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Math Help - few questions with laplace transform

  1. #1
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    few questions with laplace transform

    I am having trouble this this problem.
    y' + 6y = e^4^t,  y(0) = 2

    Heres the work I have up until where I get stuck:
    SY(s) - y(0) + 6Y(s) = \frac{1}{s-4}
    SY(s) - 2 + 6Y(s) = \frac{1}{s-4}
    SY(s) + 6Y(s) = \frac{1}{s-4} + 2
    Y(s)(s+6) = \frac{1}{s-4} + 2
    Y(s) = \frac{1}{(s-4)(s+6)} + \frac{2}{s+6}
    partial fractions:
    \frac{1}{(s-4)(s+6)} + \frac{2}{s+6} = \frac{A}{s-4} + \frac{B}{s+6}

    How do I solve this partial fraction equation now? I have tried it and I am ending up with a different answer than the solutions manual for B.

    My other question is:
    Find the fundeamental set of solutions using only real coefficients: y^(^4^) + 4y = 0

    I get the steps:
    m^4 + 4 = 0
    m = \sqrt[4]{-4}
    y1 = e^xcosx
    y2 = e^xsinx
    y3 = e^-^xcosx
    y4 = e^-^xsinx

    I am lost as to where you get m = \sqrt[4]{-4} is equal to \pm 1 \pm i and how this works on a graph....

    Thanks for the help guys, I really appreciate it!
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  2. #2
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    You cause me pain. How can you even SAY "laplace transform" and still be struggling with this basic algebra?

    Common Denominator. Add. Equate like terms. {shakes head}

    I get A = 1/10 and B = 19/10. What do you get and how?
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  3. #3
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    Quote Originally Posted by Jeonsah View Post
    My other question is:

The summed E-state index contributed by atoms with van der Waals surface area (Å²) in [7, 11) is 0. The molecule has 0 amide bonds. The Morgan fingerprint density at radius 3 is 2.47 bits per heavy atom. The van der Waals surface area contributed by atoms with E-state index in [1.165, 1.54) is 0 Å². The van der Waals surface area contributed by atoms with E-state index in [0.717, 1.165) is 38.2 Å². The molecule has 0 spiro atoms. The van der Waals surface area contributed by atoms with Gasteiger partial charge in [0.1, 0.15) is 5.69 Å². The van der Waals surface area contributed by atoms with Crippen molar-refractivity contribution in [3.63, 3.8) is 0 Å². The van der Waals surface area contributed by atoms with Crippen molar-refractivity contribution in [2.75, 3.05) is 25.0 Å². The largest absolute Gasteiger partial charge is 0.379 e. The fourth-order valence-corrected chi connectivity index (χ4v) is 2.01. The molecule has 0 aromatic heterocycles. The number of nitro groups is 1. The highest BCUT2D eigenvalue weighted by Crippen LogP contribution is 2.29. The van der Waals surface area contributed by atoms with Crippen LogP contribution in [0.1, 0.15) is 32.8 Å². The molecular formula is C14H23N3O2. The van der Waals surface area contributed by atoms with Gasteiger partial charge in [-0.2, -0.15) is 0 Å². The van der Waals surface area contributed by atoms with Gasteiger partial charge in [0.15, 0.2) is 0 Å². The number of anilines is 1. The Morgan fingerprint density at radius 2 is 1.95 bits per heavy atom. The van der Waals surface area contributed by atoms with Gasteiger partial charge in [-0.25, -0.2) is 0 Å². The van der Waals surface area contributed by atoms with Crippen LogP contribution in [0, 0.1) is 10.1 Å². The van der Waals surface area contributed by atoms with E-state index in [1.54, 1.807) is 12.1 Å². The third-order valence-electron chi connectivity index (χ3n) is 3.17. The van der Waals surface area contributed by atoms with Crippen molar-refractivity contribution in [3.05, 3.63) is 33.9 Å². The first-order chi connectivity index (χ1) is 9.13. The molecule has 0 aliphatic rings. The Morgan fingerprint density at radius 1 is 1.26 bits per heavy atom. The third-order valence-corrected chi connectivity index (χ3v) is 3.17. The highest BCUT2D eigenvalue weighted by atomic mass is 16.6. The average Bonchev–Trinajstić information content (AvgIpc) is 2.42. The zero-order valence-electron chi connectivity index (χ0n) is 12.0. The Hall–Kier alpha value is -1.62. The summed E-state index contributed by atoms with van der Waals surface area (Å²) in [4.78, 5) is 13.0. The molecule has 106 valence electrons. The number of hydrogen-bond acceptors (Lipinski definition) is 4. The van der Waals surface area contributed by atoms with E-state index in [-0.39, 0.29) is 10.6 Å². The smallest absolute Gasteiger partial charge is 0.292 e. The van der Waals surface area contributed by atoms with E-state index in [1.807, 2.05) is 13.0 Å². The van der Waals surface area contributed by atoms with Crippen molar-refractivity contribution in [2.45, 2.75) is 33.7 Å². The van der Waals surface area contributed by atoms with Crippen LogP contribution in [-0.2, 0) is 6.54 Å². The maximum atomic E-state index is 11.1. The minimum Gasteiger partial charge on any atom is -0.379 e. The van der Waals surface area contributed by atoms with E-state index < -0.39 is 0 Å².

Find the fundeamental set of solutions using only real coefficients: y^(^4^) + 4y = 0

    I get the steps:
    m^4 + 4 = 0
    m = \sqrt[4]{-4}
    y1 = e^xcosx
    y2 = e^xsinx
    y3 = e^-^xcosx
    y4 = e^-^xsinx

    I am lost as to where you get m = \sqrt[4]{-4} is equal to \pm 1 \pm i and how this works on a graph....

    Thanks for the help guys, I really appreciate it!
    Your four solutions for m are wrong.

    m^4 + 4 = 0

    m = (-4)^{1/4} = \sqrt{2} \cdot (-1)^{1/4}

    Recall that -1 = e^{i \pi} = e^{i \pi + i2n \pi}

    So
    m = (-4)^{1/4} = \sqrt{2} \cdot (e^{i \pi + i2n \pi})^{1/4} = \sqrt{2} \cdot e^{i \pi / 4 + in \pi /2}

    m = \sqrt{2} ( cos( \pi / 4 + n \pi / 2) + i~sin( \pi / 4 + n \pi / 2) )

    So the four solutions to m are, using n = 0, 1, 2, and 3:
    \{ cos(\pi / 4) + i~sin(\pi / 4),~cos(3 \pi / 4) + i~sin(3\pi / 4),~cos(5 \pi / 4) + i~sin(5\pi / 4),~cos(7 \pi / 4) + i~sin(7\pi / 4) \}

    I'll let you make the solutions look nicer.

    -Dan

    Edit: Whoops! I forgot about the factor of sqrt(2). Okay, so the final (simplified) solutions for m will be 1 + i, -1 + i, -1 - i, and 1 - i. Notice that this does generate the solution series given by your professor.
    Last edited by topsquark; May 7th 2011 at 08:21 PM.
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  4. #4
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    The reason why i was lost with the partial fraction part was because of the  \frac{2}{s+6} Exactly what do you do with it? do you combine it with the term on the left of the equal side, or do you move it over?
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  5. #5